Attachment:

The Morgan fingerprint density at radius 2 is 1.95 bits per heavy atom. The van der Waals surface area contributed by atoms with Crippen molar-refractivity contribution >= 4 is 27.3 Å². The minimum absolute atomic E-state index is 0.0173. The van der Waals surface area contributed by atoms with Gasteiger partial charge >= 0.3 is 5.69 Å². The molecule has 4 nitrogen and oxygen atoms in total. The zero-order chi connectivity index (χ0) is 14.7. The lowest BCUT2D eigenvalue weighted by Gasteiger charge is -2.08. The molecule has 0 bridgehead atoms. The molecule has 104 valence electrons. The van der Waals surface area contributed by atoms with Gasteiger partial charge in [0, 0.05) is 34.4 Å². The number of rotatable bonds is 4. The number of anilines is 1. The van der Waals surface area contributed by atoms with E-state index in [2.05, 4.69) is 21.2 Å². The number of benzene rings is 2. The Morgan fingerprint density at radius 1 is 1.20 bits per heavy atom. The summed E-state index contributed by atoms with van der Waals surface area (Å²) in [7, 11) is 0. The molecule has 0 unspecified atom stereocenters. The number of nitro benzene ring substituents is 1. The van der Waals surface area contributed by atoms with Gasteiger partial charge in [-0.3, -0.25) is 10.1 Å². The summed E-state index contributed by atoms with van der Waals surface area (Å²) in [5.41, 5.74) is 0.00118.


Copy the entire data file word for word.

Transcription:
The Morgan fingerprint density at radius 2 is 1.95 bits per heavy atom. The van der Waals surface area contributed by atoms with Crippen molar-refractivity contribution >= 4 is 27.3 Å². The minimum absolute atomic E-state index is 0.0173. The van der Waals surface area contributed by atoms with Gasteiger partial charge >= 0.3 is 5.69 Å². The molecule has 4 nitrogen and oxygen atoms in total. The zero-order chi connectivity index (χ0) is 14.7. The lowest BCUT2D eigenvalue weighted by Gasteiger charge is -2.08. The molecule has 0 bridgehead atoms. The molecule has 104 valence electrons. The van der Waals surface area contributed by atoms with Gasteiger partial charge in [0, 0.05) is 34.4 Å². The number of rotatable bonds is 4. The number of anilines is 1. The van der Waals surface area contributed by atoms with E-state index in [2.05, 4.69) is 21.2 Å². The number of benzene rings is 2. The Morgan fingerprint density at radius 1 is 1.20 bits per heavy atom. The summed E-state index contributed by atoms with van der Waals surface area (Å²) in [7, 11) is 0. The molecule has 0 unspecified atom stereocenters. The number of nitro benzene ring substituents is 1. The van der Waals surface area contributed by atoms with Gasteiger partial charge in [-0.3, -0.25) is 10.1 Å². The summed E-state index contributed by atoms with van der Waals surface area (Å²) in [5.41, 5.74) is 0.00118.